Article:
When a corporation engages in misconduct, courts, regulators, or prosecutors often arrange for the appointment of a monitor—an independent, private outsider—to oversee remediation efforts at the firm. As I’ve described previously, the expansive use of monitors has become common, with some private companies even appointing them voluntarily. Monitors oversee an array of remediation efforts, from ending collusive activity, to compensating foreclosure victims, to ensuring that healthcare providers adhere to legal and regulatory mandates.
The variety of situations involving monitors has made regulating them a challenge. Creating a single regulatory or statutory scheme would be difficult, given that so many different kinds of federal and state officials use monitors. Monitors also come from a variety of professions and include lawyers, auditors, and even consultants of some kind.
In a recently published article, I recount the lack of regulation of monitors and argue that they are constrained primarily by their desire to preserve their own reputations. Monitors will only obtain repeat business if they demonstrate qualities that make them acceptable to regulators or prosecutors and the corporations found to have engaged in wrongdoing. They must demonstrate independence and the ability to be firm with the monitored corporation without being unreasonable or onerous from that corporation’s point of view.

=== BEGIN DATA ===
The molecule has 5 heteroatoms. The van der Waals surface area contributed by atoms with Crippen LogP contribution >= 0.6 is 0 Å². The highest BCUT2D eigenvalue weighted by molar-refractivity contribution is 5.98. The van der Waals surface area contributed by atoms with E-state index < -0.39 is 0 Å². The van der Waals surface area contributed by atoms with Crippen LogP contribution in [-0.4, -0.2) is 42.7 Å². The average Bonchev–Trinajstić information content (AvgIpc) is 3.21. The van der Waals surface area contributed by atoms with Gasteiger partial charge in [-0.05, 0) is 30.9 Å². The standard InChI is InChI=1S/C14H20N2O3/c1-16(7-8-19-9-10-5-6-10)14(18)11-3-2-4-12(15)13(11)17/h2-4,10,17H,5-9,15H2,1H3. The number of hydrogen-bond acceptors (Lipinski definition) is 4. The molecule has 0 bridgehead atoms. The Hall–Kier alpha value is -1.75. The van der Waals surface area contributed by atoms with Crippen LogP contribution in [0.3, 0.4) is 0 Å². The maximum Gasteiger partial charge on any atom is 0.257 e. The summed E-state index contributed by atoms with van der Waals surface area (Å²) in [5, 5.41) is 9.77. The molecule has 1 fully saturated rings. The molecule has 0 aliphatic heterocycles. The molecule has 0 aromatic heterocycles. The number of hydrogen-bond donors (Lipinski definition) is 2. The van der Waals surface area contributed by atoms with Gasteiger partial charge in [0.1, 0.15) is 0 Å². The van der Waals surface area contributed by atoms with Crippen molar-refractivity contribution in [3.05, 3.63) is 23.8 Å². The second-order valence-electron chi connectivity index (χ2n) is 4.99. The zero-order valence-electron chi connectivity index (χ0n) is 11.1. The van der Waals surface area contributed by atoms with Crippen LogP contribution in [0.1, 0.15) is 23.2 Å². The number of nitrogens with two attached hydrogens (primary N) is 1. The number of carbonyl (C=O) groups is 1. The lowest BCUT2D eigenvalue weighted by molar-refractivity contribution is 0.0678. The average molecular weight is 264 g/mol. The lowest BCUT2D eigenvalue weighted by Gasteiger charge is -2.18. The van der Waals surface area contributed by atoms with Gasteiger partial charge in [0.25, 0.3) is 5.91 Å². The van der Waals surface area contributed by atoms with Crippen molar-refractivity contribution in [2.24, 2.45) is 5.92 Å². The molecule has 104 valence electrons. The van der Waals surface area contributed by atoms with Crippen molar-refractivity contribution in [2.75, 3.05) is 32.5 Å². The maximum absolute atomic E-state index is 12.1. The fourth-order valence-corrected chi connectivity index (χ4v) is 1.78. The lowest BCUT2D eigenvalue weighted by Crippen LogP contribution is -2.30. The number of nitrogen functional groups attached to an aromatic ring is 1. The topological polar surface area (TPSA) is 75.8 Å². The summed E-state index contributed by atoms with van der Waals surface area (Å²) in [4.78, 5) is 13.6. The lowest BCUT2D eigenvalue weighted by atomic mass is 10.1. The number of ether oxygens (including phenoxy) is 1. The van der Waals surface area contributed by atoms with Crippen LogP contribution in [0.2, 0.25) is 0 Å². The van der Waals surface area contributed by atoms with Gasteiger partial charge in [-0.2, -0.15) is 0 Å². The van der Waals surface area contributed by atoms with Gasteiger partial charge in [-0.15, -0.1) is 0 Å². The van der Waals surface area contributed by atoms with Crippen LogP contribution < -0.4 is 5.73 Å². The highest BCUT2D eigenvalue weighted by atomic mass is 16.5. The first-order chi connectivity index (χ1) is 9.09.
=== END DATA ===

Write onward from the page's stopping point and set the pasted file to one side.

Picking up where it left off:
My article argues that the reliance on reputation, while understandable and possibly even beneficial, leaves a variety of common questions surrounding monitorships unanswered. For example, when and how to disclose information obtained and generated by the monitor was again left undecided by the Second Circuit last summer. Additionally, legal scholarship has not addressed how to appropriately facilitate monitor independence from the monitored corporation and the interested government agent. Moreover, there are currently no reliable mechanisms for punishing monitor misconduct.
Regulators and prosecutors at both the state and federal levels have indicated that they will continue to use monitors, which means these important questions need to be answered sooner rather than later.
This post comes to us from Professor Veronica Root at the University of Notre Dame Law School. It is based on her recent article, “Constraining Monitors,” available here.